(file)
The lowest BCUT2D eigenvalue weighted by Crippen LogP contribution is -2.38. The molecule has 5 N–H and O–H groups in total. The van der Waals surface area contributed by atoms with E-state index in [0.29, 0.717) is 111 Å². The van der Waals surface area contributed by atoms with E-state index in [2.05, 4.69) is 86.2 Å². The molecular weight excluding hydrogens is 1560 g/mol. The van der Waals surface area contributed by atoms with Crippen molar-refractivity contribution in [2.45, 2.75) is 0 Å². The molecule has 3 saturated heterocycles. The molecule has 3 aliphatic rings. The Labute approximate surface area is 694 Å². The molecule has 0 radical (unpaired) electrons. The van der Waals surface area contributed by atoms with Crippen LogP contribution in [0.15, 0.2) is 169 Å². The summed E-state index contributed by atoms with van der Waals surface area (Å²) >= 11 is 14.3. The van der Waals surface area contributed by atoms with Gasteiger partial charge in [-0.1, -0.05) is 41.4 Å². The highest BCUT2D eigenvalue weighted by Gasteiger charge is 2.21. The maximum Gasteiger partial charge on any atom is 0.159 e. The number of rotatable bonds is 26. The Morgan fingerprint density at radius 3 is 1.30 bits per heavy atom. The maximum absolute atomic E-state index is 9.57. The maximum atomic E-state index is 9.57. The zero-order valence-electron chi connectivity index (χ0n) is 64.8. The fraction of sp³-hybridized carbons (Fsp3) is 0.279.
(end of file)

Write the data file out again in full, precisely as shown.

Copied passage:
The lowest BCUT2D eigenvalue weighted by Crippen LogP contribution is -2.38. The molecule has 5 N–H and O–H groups in total. The van der Waals surface area contributed by atoms with E-state index in [0.29, 0.717) is 111 Å². The van der Waals surface area contributed by atoms with E-state index in [2.05, 4.69) is 86.2 Å². The molecular weight excluding hydrogens is 1560 g/mol. The van der Waals surface area contributed by atoms with Crippen molar-refractivity contribution in [2.45, 2.75) is 0 Å². The molecule has 3 saturated heterocycles. The molecule has 3 aliphatic rings. The Labute approximate surface area is 694 Å². The molecule has 0 radical (unpaired) electrons. The van der Waals surface area contributed by atoms with Crippen LogP contribution in [0.15, 0.2) is 169 Å². The summed E-state index contributed by atoms with van der Waals surface area (Å²) >= 11 is 14.3. The van der Waals surface area contributed by atoms with Gasteiger partial charge in [-0.1, -0.05) is 41.4 Å². The highest BCUT2D eigenvalue weighted by Gasteiger charge is 2.21. The maximum Gasteiger partial charge on any atom is 0.159 e. The number of rotatable bonds is 26. The Morgan fingerprint density at radius 3 is 1.30 bits per heavy atom. The maximum absolute atomic E-state index is 9.57. The maximum atomic E-state index is 9.57. The zero-order valence-electron chi connectivity index (χ0n) is 64.8. The fraction of sp³-hybridized carbons (Fsp3) is 0.279.